A motion to dismiss under Rule 12(b)(6) challenges a complaint for failure to state a claim upon which relief may be granted. See Fed. R. Civ. P. 12(b)(6); Gen. Elec. Capital Corp. v. Lease Resolution Corp., 128 F.3d 1074, 1080 (7th Cir. 1997). To survive a Rule 12(b)(6) motion, the complaint must not only provide the defendant with fair notice of a claim's basis, but must also establish that the requested relief is plausible on its face. Ashcroft v. Iqbal, 556 U.S. 662, 678, 129 S. Ct. 1937, 173 L. Ed. 2d 868 (2009); see also Bell Atl. v. Twombly, 550 U.S. 544, 555, 127 S. Ct. 1955, 167 L. Ed. 2d 929 (2007). "A claim has facial plausibility when the plaintiff pleads factual content that allows the court to draw the reasonable inference that the defendant is liable for the misconduct alleged." Iqbal, 556 U.S. at 678. At the same time, the plaintiff need not plead legal theories. Hatmaker v. Mem'l Med. Ctr., 619 F.3d 741, 743 (7th Cir. 2010). Rather, it is the facts that count.
Defendants move to dismiss plaintiffs' complaint under Rule 12(b)(6) because (1) plaintiffs did not make their speech as concerned citizens, but rather as public employees; and (2) plaintiffs' speech was not on a matter of public concern. "[T]he First Amendment, made applicable to the states through the Fourteenth Amendment, prohibits the government from retaliating against its employees for engaging in protected speech." Gross v. Town of Cicero, Ill., 619 F.3d 697, 703-04 (7th Cir. 2010). To state a retaliation claim under § 1983, a plaintiff must show that "(1) his speech was constitutionally protected; (2) the protected speech was a but-for cause of the employer's action; and (3) he suffered a deprivation because of the employer's action." Wackett v. City of Beaver Dam, Wis., 642 F.3d 578, 581 (7th Cir. 2011). Public employees do not surrender their First Amendment rights by reason of their employment, and "[s]o long as employees are speaking as citizens about matters of public concern, they must face only those speech restrictions that are necessary for their employers to operate efficiently and effectively." Garcetti v. Ceballos, 547 U.S. 410, 419, 126 S. Ct. 1951, 164 L. Ed. 2d 689 (2006). The threshold inquiry, therefore, is whether the individual was speaking as a citizen or as a public employee. The Supreme Court has stated that "when public employees make statements pursuant to their official duties, the employees are not speaking as citizens for First Amendment purposes, and the Constitution does not insulate their communications from employer discipline." Id. at 421. This is because "[r]estricting speech that owes its existence to a public employee's professional responsibilities does not infringe any liberties the employee might have enjoyed as a private citizen." Id. at 421-22; see also Abcarian v. McDonald, 617 F.3d 931, 935-37 (7th Cir. 2010) (applying Garcetti to bar a retaliation claim brought against individual defendants).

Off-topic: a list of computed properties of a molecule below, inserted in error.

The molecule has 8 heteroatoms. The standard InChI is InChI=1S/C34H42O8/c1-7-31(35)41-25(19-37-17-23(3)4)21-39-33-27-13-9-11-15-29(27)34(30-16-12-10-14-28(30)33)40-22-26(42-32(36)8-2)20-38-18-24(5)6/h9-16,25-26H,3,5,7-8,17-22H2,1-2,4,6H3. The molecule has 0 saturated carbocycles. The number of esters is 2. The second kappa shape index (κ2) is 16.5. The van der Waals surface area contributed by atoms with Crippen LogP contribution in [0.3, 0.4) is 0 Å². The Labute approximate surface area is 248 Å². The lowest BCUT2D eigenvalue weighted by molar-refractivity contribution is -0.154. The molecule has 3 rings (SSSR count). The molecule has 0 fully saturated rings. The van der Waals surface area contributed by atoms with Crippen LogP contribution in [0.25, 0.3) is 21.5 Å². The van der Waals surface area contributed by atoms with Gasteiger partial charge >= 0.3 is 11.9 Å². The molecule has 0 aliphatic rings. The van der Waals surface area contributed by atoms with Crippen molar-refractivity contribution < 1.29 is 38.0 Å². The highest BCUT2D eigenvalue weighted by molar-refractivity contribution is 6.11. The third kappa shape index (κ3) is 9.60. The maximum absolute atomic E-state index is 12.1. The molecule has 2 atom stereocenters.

A. Whether plaintiffs spoke as "citizens" or "public employees"
To determine whether a plaintiff spoke as an employee or as a citizen, the court must "take a practical view of the facts alleged in the complaint, looking to the employee's level of responsibility and the context in which the statements were made." Abcarian, 617 F.3d at 937. After Garcetti, focusing on whether the employee's speech was part of his core job functions is too narrow an inquiry. Spiegla v. Hull, 481 F.3d 961, 966 (7th Cir. 2007). Rather, the relevant question is whether "the expression [was] something done pursuant to the employee's professional duties? If so, then the First Amendment has no application." Davis v. Cook Cnty., 534 F. 3d 650, 653 (7th Cir. 2008); see also Callahan v. Fermon, 526 F.3d 1040, 1041 (7th Cir. 2008) ("The controlling factor in the Garcetti inquiry is whether the speech 'owes its existence to a public employee's professional responsibilities.'" (internal quotation marks and citation omitted)). "Determining the official duties of a public employee requires a practical inquiry into what ...